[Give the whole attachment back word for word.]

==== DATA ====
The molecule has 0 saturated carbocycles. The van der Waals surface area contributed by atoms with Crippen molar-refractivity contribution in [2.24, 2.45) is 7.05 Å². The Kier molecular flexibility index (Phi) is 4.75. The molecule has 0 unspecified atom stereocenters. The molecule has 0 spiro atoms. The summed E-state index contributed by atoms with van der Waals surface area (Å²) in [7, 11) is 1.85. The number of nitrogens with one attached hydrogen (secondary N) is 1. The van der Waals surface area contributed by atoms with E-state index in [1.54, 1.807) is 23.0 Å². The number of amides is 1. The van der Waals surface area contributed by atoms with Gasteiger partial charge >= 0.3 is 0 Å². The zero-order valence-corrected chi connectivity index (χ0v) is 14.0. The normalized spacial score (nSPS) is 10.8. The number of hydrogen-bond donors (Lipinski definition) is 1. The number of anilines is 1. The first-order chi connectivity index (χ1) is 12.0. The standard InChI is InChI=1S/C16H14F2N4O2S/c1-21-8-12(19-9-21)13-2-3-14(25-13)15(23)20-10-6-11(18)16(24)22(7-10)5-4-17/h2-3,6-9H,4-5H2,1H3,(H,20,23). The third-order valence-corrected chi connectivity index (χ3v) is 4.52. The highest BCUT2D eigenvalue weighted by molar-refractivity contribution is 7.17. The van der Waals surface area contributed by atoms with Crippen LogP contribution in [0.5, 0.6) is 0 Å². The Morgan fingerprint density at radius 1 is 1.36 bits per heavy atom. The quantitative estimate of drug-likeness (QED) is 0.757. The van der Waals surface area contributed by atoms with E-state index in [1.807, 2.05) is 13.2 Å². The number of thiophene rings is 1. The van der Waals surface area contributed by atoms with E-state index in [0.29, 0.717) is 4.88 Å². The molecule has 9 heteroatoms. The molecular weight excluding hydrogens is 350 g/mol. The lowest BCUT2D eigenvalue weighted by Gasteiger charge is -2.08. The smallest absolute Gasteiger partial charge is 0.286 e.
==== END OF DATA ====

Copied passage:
The molecule has 0 saturated carbocycles. The van der Waals surface area contributed by atoms with Crippen molar-refractivity contribution in [2.24, 2.45) is 7.05 Å². The Kier molecular flexibility index (Phi) is 4.75. The molecule has 0 unspecified atom stereocenters. The molecule has 0 spiro atoms. The summed E-state index contributed by atoms with van der Waals surface area (Å²) in [7, 11) is 1.85. The number of nitrogens with one attached hydrogen (secondary N) is 1. The van der Waals surface area contributed by atoms with E-state index in [1.54, 1.807) is 23.0 Å². The number of amides is 1. The van der Waals surface area contributed by atoms with Gasteiger partial charge >= 0.3 is 0 Å². The zero-order valence-corrected chi connectivity index (χ0v) is 14.0. The normalized spacial score (nSPS) is 10.8. The number of hydrogen-bond donors (Lipinski definition) is 1. The number of anilines is 1. The first-order chi connectivity index (χ1) is 12.0. The standard InChI is InChI=1S/C16H14F2N4O2S/c1-21-8-12(19-9-21)13-2-3-14(25-13)15(23)20-10-6-11(18)16(24)22(7-10)5-4-17/h2-3,6-9H,4-5H2,1H3,(H,20,23). The third-order valence-corrected chi connectivity index (χ3v) is 4.52. The highest BCUT2D eigenvalue weighted by molar-refractivity contribution is 7.17. The van der Waals surface area contributed by atoms with Crippen LogP contribution in [0.5, 0.6) is 0 Å². The Morgan fingerprint density at radius 1 is 1.36 bits per heavy atom. The quantitative estimate of drug-likeness (QED) is 0.757. The van der Waals surface area contributed by atoms with E-state index in [1.807, 2.05) is 13.2 Å². The number of thiophene rings is 1. The van der Waals surface area contributed by atoms with E-state index in [0.29, 0.717) is 4.88 Å². The molecule has 9 heteroatoms. The molecular weight excluding hydrogens is 350 g/mol. The lowest BCUT2D eigenvalue weighted by Gasteiger charge is -2.08. The smallest absolute Gasteiger partial charge is 0.286 e.